There’s something mysterious afoot on the world’s farms: For 50 years, the amount of food we’re growing has steadily risen, and with it so has the amount of farmland used—until two decades ago, when food production started rising independently of new land. But how?
There are a couple different ways you can increase a farm’s productivity. The most basic method is simply to throw more resources at the problem, although then there is always the problem of where to get those resources.
You can plant more land, but first you have to find it. You can plant more crops on the land you already have, but you have to double up on resources and labor. You can try to give your crops more water, but with the drought only intensifying, good luck getting it. Still, for a long time, those were largely the options available if you wanted to grow more food.
And then, something started to change.
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Until 40 years ago, almost all agricultural growth was down to simply planting more and more. But, for farm growth today—while it’s still a little about more plants, more water, more land—the real growth is in higher yield varieties, better and heartier plants, and more technologically-adept farm equipment.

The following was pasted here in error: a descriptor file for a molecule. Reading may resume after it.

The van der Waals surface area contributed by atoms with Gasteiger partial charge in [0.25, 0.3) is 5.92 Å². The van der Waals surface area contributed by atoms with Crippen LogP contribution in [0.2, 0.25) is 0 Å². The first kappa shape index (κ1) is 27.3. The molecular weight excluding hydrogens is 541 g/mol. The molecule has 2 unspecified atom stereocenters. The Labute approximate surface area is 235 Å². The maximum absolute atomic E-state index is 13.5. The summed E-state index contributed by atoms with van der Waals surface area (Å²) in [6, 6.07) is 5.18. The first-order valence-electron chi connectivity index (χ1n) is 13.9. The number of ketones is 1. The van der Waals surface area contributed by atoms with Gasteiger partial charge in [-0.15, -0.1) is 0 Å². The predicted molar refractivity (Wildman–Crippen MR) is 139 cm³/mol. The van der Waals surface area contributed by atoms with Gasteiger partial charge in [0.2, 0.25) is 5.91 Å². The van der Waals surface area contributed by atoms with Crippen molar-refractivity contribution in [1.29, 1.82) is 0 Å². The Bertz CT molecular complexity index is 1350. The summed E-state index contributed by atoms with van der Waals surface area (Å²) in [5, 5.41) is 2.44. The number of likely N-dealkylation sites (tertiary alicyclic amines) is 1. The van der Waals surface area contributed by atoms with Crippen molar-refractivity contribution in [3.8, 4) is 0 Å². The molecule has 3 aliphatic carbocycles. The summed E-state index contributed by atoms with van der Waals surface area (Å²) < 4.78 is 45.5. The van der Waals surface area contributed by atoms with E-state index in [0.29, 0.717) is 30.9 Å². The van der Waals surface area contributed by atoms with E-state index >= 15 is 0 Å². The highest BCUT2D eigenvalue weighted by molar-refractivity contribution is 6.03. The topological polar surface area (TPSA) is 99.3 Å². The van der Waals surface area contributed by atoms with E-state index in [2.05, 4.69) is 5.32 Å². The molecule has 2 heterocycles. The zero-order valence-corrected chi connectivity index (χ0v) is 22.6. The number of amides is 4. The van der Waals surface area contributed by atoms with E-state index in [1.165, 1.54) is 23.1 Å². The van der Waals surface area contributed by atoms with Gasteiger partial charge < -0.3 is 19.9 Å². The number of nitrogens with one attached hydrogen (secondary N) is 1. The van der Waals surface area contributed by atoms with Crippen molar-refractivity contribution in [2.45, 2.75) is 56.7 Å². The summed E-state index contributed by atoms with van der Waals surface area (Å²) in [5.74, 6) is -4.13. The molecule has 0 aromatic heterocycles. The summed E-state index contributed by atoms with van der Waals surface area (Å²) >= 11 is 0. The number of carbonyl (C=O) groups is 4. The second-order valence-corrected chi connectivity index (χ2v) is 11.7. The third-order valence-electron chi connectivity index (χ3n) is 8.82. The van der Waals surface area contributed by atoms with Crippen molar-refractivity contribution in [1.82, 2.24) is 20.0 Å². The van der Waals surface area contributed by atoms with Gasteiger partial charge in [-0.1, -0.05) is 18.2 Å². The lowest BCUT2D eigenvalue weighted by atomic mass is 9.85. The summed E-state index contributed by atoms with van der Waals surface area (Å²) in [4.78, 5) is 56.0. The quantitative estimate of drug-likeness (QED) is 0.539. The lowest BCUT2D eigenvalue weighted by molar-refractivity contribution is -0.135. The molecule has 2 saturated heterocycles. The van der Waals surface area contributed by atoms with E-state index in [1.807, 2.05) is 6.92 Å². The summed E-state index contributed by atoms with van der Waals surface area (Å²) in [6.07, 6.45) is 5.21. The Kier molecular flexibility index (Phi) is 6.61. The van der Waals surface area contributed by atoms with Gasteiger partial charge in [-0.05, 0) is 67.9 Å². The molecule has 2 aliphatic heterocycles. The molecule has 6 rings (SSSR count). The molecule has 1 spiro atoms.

Basically farms quit expanding to get bigger, and just got better at farming. Interestingly, the overall rate of growth of 2% every 10 years stayed remarkably constant with both methods across every decade—it’s just the methodology that’s changed.
Chart: USDA / ERS; Top image: prudkov / shutterstock